A list of random but useful dog facts (part 1)
As a Bernese Mountain Dog parent, these are some of the dog things I find relevant for our breed, although I suspect they're relevant for most breeds. It's just a list, but I’m planning to write dedicated articles about most items on it.
As always, don't just take my word for what you read on this website, I'm only a dog parent. So use your own critical thinking and/or consult with a trustworthy dog professional. Now here's the list:
Praise, treats and kindness is the mantra when it comes to dog interaction (and human interaction or any inter-species interaction for that matter). But, because both humans and animals are subject to moods, I find it useful to apply some compassion and self-compassion here.
For example, when I'm in a bad mood, I tend to lash out on those around me, and I don't like that. So, when I realize I'm in a bad mood, I try to occupy myself in a different room until I'm back to my normal self again.
Dog socialization means giving your dog plenty of positive experiences with the things and creatures he will encounter in his usual life, so he knows what is normal and expected.
This includes things and creatures not present during his first 6 to 12 months, but that could be present at a later time, such as babies, or umbrellas, or boats, or cows, or dancing and clapping hands. In my experience, socialization is the most important thing you can do for your dog.
There are already a few countries in the world where the dog gets a vaccine only if necessary.
For example, the vet will do blood work to check if the dog is immune to rabies. If the number of antibodies against rabies is high enough, it means the dog is immune for now, so no vaccine is administered.
The tests are done periodically. If the number of antibodies has dropped under the acceptable threshold, the vet administers the vaccine.
This is awesome and I hope it becomes the norm in all countries, because vaccines are great, they save lives, but there is such thing as too much of a good thing.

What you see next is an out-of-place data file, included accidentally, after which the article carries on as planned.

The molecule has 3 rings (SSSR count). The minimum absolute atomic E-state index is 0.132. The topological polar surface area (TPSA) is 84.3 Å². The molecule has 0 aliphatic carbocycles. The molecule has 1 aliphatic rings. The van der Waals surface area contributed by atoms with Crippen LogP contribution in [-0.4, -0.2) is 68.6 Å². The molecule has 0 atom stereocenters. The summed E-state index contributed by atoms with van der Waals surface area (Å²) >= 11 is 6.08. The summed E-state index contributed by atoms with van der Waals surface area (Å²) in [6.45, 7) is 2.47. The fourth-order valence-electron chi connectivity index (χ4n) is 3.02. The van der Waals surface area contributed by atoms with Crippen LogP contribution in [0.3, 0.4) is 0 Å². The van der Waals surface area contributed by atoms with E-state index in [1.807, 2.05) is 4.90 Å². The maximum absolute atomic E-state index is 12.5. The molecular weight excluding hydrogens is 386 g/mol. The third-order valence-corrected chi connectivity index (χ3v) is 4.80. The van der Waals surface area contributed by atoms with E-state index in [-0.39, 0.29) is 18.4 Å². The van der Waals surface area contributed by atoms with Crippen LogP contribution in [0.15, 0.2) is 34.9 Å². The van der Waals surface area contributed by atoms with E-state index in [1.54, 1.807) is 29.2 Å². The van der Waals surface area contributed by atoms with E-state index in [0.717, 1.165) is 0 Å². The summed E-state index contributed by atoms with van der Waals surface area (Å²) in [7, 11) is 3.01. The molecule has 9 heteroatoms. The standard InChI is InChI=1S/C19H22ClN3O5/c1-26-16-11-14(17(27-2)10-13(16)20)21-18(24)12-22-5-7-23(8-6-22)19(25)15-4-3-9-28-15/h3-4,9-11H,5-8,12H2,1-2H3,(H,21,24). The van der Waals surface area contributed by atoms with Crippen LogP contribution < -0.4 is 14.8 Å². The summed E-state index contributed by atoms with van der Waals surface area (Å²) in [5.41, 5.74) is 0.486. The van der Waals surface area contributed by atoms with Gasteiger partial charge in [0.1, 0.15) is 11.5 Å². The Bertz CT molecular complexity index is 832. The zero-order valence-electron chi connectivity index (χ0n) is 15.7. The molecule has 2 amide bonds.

There is a 70% chance a dog will actually behave and look as expected for his specific breed.
- A Border Collie has a 70% chance of being interested in herding
- A Bernese Mountain Dog has a 70% of being somewhat worried about strangers (which is my personal translation of the terminology "aloof with strangers" that we often see in descriptions of this breed) and this is why I'm a strong advocate for extra-extra-extra-socializing Bernese Mountain Dog puppies
- Puppies chew on cables, remotes, shoes, they swallow socks, underwear and gloves
- Puppy bladders are tiny and can't hold a lot of pee, so they need to be emptied often, every hour or so at first. Then, as the puppy grows, the bladder grows and it can hold more pee so it needs to be emptied less often.
In the first weeks of their lives, puppies don't realize they need to pee or poop, their bodies just do it for them without their conscious control.
In time, they begin to realize they need to pee or poop, but they can't do much about it. They begin to learn to control their bladder and bowels.
The last step is they realize they need to pee or poop and they can hold it until they get to an appropriate spot for pooping or peeing.